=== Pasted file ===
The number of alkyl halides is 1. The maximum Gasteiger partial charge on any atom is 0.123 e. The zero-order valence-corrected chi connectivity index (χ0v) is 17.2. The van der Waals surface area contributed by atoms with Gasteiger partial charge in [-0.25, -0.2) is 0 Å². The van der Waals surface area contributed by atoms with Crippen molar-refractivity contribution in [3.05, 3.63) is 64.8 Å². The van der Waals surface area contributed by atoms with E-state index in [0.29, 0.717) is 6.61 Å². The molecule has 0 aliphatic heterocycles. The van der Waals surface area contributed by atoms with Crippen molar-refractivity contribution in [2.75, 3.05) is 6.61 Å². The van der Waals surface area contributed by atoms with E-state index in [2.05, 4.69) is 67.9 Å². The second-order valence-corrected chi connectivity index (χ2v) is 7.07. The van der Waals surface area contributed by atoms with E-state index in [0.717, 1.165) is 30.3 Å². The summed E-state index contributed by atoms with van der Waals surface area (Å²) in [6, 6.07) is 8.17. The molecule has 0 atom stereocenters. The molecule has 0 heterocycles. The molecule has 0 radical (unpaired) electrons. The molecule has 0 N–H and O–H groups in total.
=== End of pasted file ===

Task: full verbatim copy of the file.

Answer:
The number of alkyl halides is 1. The maximum Gasteiger partial charge on any atom is 0.123 e. The zero-order valence-corrected chi connectivity index (χ0v) is 17.2. The van der Waals surface area contributed by atoms with Gasteiger partial charge in [-0.25, -0.2) is 0 Å². The van der Waals surface area contributed by atoms with Crippen molar-refractivity contribution in [3.05, 3.63) is 64.8 Å². The van der Waals surface area contributed by atoms with E-state index in [0.29, 0.717) is 6.61 Å². The molecule has 0 aliphatic heterocycles. The van der Waals surface area contributed by atoms with Crippen molar-refractivity contribution in [2.75, 3.05) is 6.61 Å². The van der Waals surface area contributed by atoms with E-state index in [2.05, 4.69) is 67.9 Å². The second-order valence-corrected chi connectivity index (χ2v) is 7.07. The van der Waals surface area contributed by atoms with E-state index in [0.717, 1.165) is 30.3 Å². The summed E-state index contributed by atoms with van der Waals surface area (Å²) in [6, 6.07) is 8.17. The molecule has 0 atom stereocenters. The molecule has 0 heterocycles. The molecule has 0 radical (unpaired) electrons. The molecule has 0 N–H and O–H groups in total.